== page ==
Cottonmouth (dirs. Danny Salemme and Zach Wincik): Heather Langenkamp is stalked at night in her room.
Creature Feature (dir. Joe La Scola): A monster rampages through a coastal town.
Cursed (dir. Ryan Rigley): A curse turns a guy into a nipple monster.
Dead Air (dir. Matt Sullivan): A disc jockey unleashes evil with a recording.
Double Exposure (dir. Eli Luna): A Polaroid killer stalks victims.
Dreamer’s Journey (dir. Mitchell Brangett): Daniel copes with sleep paralysis and possible madness.
Extended Scare Package (dir. Michael Pickle): A haunt actor follows some customers home with terrifying results.
Field of Screams (dir. Joseph La Scola): When parents do an ump wrong, he comes back for bloody vengeance.
Granny’s Got Goblins (dir. Max Cross): Kids fight goblin hordes at Grammy’s
Hamburger! The Rapist? (dir. Caleb Emerson): Faux trailer (with Voiceover Fu) about a criminal named Hamburger who eschews conventional dating for a more direct approach that ain’t legal.
Motorway Macabre (dir. Matt Eckholm): A race driver challenges some ghosts.
Pizzaman (dirs. Rosalie Kicks, Katie McBrown): Helen and Teddy seeks vengeance on the pizza industry that took their son away from them.
Previews of Coming Attractions (dir. Brian Rainey): Some more fake previews that need to be expanded as God intended.
Raise Hell (dir. Jaxson Duron): A motorcycle-ridin killer pursues people who disrespect the spirit of Halloween.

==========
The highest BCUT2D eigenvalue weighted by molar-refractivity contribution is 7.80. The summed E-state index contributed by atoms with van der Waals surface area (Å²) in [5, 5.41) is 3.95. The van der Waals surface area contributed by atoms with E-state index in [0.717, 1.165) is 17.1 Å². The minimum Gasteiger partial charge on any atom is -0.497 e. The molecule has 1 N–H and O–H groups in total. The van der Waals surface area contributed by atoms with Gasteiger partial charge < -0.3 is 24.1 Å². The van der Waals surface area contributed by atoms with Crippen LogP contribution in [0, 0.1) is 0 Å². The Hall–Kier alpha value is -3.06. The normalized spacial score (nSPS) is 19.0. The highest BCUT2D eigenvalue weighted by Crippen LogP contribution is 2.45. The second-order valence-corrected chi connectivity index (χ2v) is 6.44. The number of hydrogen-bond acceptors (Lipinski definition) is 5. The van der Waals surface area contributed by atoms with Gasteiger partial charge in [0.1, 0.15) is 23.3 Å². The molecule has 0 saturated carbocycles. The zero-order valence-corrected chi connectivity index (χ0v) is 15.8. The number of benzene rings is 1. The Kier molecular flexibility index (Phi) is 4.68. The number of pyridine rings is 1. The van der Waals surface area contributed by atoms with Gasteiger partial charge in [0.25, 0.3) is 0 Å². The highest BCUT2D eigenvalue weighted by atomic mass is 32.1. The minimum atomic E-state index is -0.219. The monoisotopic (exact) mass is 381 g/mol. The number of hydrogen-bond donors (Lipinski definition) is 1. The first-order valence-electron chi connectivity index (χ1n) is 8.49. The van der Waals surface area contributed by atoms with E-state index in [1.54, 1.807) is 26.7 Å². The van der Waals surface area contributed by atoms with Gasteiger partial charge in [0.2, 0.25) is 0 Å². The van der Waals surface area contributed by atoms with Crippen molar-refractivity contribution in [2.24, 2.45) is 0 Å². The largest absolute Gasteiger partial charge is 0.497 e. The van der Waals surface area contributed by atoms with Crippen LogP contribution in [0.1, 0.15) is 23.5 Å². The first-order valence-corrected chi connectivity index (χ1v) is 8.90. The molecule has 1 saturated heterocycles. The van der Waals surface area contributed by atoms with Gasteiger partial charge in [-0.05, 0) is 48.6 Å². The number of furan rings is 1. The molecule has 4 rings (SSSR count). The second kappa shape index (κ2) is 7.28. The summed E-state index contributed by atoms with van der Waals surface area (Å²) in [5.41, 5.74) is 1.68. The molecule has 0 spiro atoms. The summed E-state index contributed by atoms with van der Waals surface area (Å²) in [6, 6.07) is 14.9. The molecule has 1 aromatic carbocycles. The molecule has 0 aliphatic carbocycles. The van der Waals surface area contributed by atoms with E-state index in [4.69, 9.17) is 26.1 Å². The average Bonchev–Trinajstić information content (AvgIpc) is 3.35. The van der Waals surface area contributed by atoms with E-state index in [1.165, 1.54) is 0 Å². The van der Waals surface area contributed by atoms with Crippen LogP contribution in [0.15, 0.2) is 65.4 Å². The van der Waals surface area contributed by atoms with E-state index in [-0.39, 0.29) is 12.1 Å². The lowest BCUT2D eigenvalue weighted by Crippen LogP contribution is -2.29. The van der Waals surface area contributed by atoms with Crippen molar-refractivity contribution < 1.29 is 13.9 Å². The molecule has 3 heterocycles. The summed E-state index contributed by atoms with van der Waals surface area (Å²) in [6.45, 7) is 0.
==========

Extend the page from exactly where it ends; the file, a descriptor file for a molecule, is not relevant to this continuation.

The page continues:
Season’s Bleedings (dir. Eli Luna): The merging of the seasons menaces a woman.
Screaming Soup! Strip Club (dir. Dan Fowler): An animated horror host has to fight his way out of a strip club visit gone wrong.
Sweetest Day (dir. Doug Hawley): The sole survivor of a murderer’s rampage prepares to fight back for the killer’s return.
The Thing in the Tub (dir. Jason Ewert): There’s a bathtub. There’s a thing in it. If you like Reanimator and Lovecraft, you’ll like this.
Tracks of Terror (dir. David Stockton): A guy gets caught at a rail crossing. His ex shows up. Things don’t go well.
Congrats to all the winners and to all the folks who had the courage to get their project done and to submit em! And please send in those links so the Mutant Family at large can see your stuff. Also, I would be shirking my duties by not giving a shoutout to my Papa Mutant, Greg Nagy, for being the Iron Butt Award Winner among judges. He checked out an amazing 473 of the submissions in Round Numero Uno. He’s also a screenwriter, so if you’re looking for a fellow Mutant to collaborate with, check out his website.
Speaking of Iron Butts — to note, JBB and Darcy stayed till 2:30 a.m. Friday; 3 a.m. Saturday, left at about 4 a.m. Sunday (the Last Drive-In ran long cause JBB had some choice rants), and finally, on the last night of the Jamboree, they got done at 1 a.m. after starting to meet folks at 11 a.m. the previous day. We know that even with all that work they still didn’t get to everyone who wanted to meet em, but drop Joe Bob a line via email (email@example.com) and we’ll find a way to make it good, and rest assured that we’ll be working to make sure that any future Jamborees improve.
All in all, the Jamboree will be talked about for a long, long time to come. Some said it was like a “Drive-In Woodstock.” They aren’t wrong. You always remember your first time, no matter how soaked, hot or tired you get, right?
Let’s do it again sometime!